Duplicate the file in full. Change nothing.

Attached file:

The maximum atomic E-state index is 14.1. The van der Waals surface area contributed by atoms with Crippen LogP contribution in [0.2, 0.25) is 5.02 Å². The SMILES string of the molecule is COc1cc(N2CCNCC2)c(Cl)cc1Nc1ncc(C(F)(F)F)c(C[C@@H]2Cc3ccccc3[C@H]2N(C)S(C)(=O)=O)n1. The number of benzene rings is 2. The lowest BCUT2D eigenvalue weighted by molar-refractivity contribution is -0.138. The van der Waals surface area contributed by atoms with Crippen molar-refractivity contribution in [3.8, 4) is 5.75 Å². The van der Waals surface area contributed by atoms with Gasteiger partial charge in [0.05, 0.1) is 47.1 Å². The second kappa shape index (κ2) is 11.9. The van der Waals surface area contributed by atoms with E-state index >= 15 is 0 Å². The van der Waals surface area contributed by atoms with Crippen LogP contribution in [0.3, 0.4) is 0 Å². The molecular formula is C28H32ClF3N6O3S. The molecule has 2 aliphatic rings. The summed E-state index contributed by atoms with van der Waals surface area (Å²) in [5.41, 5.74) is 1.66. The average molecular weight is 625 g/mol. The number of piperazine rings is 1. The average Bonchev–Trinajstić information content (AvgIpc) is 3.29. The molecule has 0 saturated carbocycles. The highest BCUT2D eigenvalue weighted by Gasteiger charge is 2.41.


The maximum atomic E-state index is 14.1. The van der Waals surface area contributed by atoms with Crippen LogP contribution in [0.2, 0.25) is 5.02 Å². The SMILES string of the molecule is COc1cc(N2CCNCC2)c(Cl)cc1Nc1ncc(C(F)(F)F)c(C[C@@H]2Cc3ccccc3[C@H]2N(C)S(C)(=O)=O)n1. The number of benzene rings is 2. The lowest BCUT2D eigenvalue weighted by molar-refractivity contribution is -0.138. The van der Waals surface area contributed by atoms with Crippen molar-refractivity contribution in [3.8, 4) is 5.75 Å². The van der Waals surface area contributed by atoms with Gasteiger partial charge in [0.05, 0.1) is 47.1 Å². The second kappa shape index (κ2) is 11.9. The van der Waals surface area contributed by atoms with E-state index >= 15 is 0 Å². The van der Waals surface area contributed by atoms with Crippen LogP contribution in [0.3, 0.4) is 0 Å². The molecular formula is C28H32ClF3N6O3S. The molecule has 2 aliphatic rings. The summed E-state index contributed by atoms with van der Waals surface area (Å²) in [5.41, 5.74) is 1.66. The average molecular weight is 625 g/mol. The number of piperazine rings is 1. The average Bonchev–Trinajstić information content (AvgIpc) is 3.29. The molecule has 0 saturated carbocycles. The highest BCUT2D eigenvalue weighted by Gasteiger charge is 2.41.